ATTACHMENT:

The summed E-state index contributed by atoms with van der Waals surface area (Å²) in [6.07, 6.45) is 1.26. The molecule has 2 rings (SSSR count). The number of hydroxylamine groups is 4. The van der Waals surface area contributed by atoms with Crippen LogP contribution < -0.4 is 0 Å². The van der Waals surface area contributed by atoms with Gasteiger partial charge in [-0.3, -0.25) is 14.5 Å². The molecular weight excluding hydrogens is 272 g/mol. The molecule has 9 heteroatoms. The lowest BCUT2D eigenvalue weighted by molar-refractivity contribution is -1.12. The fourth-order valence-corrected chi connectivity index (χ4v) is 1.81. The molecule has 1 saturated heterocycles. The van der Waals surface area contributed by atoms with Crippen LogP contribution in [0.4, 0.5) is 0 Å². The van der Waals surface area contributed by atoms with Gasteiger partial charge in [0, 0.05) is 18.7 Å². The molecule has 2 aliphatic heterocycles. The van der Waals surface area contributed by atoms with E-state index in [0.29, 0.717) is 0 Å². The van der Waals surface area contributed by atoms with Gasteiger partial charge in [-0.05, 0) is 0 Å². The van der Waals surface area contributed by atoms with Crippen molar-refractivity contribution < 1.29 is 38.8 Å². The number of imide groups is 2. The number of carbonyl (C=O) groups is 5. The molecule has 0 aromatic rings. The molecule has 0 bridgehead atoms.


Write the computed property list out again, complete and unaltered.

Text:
The summed E-state index contributed by atoms with van der Waals surface area (Å²) in [6.07, 6.45) is 1.26. The molecule has 2 rings (SSSR count). The number of hydroxylamine groups is 4. The van der Waals surface area contributed by atoms with Crippen LogP contribution < -0.4 is 0 Å². The van der Waals surface area contributed by atoms with Gasteiger partial charge in [-0.3, -0.25) is 14.5 Å². The molecular weight excluding hydrogens is 272 g/mol. The molecule has 9 heteroatoms. The lowest BCUT2D eigenvalue weighted by molar-refractivity contribution is -1.12. The fourth-order valence-corrected chi connectivity index (χ4v) is 1.81. The molecule has 1 saturated heterocycles. The van der Waals surface area contributed by atoms with Crippen LogP contribution in [0.4, 0.5) is 0 Å². The van der Waals surface area contributed by atoms with Gasteiger partial charge in [0, 0.05) is 18.7 Å². The molecule has 2 aliphatic heterocycles. The van der Waals surface area contributed by atoms with E-state index in [0.29, 0.717) is 0 Å². The van der Waals surface area contributed by atoms with Gasteiger partial charge in [-0.05, 0) is 0 Å². The van der Waals surface area contributed by atoms with Crippen molar-refractivity contribution < 1.29 is 38.8 Å². The number of imide groups is 2. The number of carbonyl (C=O) groups is 5. The molecule has 0 aromatic rings. The molecule has 0 bridgehead atoms.